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TLM

Bushcrafter (boy, I've got a lot to say!)
Nov 16, 2019
2,138
1,008
Vantaa, Finland
Generally, they were made of better steel.
This is in doubt, even plain carbon steels are nowadays better than long ago, at least quality is even. I think most differences are in heat treatment and I think things like chisels used to be tempered slightly softer than today. I suppose the same holds for planes and at least some knives, quite possibly for cutting tools in general.
 

Kadushu

Full Member
Jul 29, 2014
391
375
Kent
I was lucky enough to "inherit" some old chisels for free. They were all blunt and some of the wooden handles looked worse for wear. However, they sharpened up nicely and I recall whittling the frayed end off one of the handles and making it a comfortable dome. I like that they carry scars from their use and have that dark grey patina that carbon steel acquires when it's kept rust free. They are quite handy for wood working too ;-)
 
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British Red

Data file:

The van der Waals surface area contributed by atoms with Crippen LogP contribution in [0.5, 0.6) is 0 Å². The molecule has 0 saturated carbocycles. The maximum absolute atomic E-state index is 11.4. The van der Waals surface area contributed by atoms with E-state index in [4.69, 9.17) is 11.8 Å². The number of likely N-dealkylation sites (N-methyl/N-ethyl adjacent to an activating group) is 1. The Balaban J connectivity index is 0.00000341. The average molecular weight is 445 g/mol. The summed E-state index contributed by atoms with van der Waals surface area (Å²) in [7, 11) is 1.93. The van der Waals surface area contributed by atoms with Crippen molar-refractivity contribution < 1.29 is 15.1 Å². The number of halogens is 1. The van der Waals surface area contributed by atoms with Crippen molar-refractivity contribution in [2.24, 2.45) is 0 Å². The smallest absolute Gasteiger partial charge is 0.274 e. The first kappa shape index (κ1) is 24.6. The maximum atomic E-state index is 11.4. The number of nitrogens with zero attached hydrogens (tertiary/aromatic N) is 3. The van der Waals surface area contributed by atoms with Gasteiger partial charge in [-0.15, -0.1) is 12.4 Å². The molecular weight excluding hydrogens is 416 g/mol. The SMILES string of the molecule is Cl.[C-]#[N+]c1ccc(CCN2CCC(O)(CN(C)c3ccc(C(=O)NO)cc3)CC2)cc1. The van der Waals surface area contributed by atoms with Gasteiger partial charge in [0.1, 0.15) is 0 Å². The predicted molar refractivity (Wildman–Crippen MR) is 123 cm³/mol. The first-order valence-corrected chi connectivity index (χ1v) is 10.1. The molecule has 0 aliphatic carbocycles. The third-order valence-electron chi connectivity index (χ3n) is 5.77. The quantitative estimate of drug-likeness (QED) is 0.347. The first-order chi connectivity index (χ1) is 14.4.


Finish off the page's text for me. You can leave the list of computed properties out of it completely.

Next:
M.A.B (Mad About Bushcraft)
Dec 30, 2005
25,815
764
Mercia
Nice that you were able to get a matching pair of the sheaves Hugh. All too often stuff like that gets seperated and lost
They were being sold separately Steve :rolleyes:. Thankfully at a reasonable price so I smiled nicely and bought them both (I was using your Stanley no. 8 just the other day by the way - I mentally thank you each time).
 

British Red

M.A.B (Mad About Bushcraft)
Dec 30, 2005
25,815
764
Mercia
For those interested in the progress of "Fallow to freezer", today's work was to break all the primary cuts (e.g. haunch) into secondary cuts (e.g. topside, fillet, silverside etc)

This is secondary cuts from one haunch (plus trimmings for stew, jerky and mince)

Venison fillet, topside & other secondary cuts by English Countrylife, on Flickr

The next job is final preparation - cutting steaks, mincing preparing individual roasts etc.